Although almost all browsers collect user data, some of them are more active than others. IT expert Doug Leith from Irish Trinity College compared the privacy level of the world’s most popular Internet surfing apps and published the results in a rating format.
The comparative study involved Google Chrome browsers 80.0.3987.87, Mozilla Firefox 73.0, Brave 1.3.115, Safari 13.0.3, Microsoft Edge 80.0.361.48, and Yandex.Browser version 220.127.116.115. While browsing the Internet, data was recorded about how much information about the user the application collects, and how then it manages this data.
Chrome, Firefox and Safari took the middle position in the ranking – they allow you to disable uncontrolled data collection and auto-complete search queries. However, Chrome still captures a unique user ID. Firefox also collects a number of data, and Safari’s default start page can share information with third parties that are able to load pages with identifiers into the browser’s cache. In the process of working with iCloud, identifier data is also collected. The Brave browser turned out to be the leader of the list, by default it does not collect identifiers that allow you to track IP addresses and does not send data about visited sites to the developer’s servers.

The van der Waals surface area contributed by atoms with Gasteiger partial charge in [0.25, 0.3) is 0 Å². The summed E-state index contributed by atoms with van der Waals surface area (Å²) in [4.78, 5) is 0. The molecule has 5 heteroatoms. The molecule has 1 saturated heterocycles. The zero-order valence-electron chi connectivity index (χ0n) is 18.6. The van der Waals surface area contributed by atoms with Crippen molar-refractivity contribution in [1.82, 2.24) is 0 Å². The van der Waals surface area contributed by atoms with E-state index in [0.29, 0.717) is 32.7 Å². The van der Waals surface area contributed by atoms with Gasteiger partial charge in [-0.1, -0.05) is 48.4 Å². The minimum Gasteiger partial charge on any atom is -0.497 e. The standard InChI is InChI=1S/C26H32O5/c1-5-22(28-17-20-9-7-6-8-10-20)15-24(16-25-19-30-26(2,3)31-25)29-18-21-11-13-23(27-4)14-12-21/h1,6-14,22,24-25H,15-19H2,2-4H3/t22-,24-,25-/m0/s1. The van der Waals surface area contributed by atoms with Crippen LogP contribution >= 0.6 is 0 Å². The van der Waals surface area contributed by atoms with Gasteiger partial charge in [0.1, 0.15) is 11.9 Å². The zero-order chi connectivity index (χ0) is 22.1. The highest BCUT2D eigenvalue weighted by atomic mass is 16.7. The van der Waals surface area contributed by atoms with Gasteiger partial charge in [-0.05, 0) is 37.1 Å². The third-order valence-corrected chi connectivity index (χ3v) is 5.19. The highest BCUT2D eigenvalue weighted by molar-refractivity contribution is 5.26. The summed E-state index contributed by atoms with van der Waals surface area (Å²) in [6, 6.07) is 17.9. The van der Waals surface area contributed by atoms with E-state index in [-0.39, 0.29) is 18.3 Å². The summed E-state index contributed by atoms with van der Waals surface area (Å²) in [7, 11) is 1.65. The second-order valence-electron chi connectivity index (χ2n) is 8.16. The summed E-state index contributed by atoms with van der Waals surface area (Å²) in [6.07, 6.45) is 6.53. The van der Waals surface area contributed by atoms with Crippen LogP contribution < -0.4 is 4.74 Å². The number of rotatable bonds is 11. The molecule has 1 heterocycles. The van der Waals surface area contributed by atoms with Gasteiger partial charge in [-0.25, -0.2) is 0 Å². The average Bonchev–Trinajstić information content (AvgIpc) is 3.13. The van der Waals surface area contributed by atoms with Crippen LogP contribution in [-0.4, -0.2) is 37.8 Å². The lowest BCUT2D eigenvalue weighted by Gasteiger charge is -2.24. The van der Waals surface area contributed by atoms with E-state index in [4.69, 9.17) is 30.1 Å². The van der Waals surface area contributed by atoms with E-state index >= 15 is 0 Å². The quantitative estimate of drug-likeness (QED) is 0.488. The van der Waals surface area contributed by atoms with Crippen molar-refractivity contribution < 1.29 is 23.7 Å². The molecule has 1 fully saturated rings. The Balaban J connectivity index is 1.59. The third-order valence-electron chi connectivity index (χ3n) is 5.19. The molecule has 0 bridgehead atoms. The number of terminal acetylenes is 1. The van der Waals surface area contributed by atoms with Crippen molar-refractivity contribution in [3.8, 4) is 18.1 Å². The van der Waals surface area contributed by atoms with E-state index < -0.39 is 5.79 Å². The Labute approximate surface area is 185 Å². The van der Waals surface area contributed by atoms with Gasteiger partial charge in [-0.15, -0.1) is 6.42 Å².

Developer representatives have already commented on the results of the study. So, one of the Microsoft employees on condition of anonymity noted that Edge is asking for permission to collect diagnostic information to improve the products, but their collection can still be turned off. Apple said the study “understands browser security too narrowly,” and Safari blocks third-party data collection through Intelligent Tracking Prevention and third-party cookies.
Mozilla said that Firefox only collects browsing history if the Sync function is enabled, which allows you to “share” data between several devices, and unlike other browsers, it uses end-to-end encryption and the company does not have access to information about web surfing. At the same time, Firefox does collect some “technical information” about user interaction with the Mozilla product, but it does not include the history of site visits, and the collected IP addresses and other identifiers are not used to analyze user activity.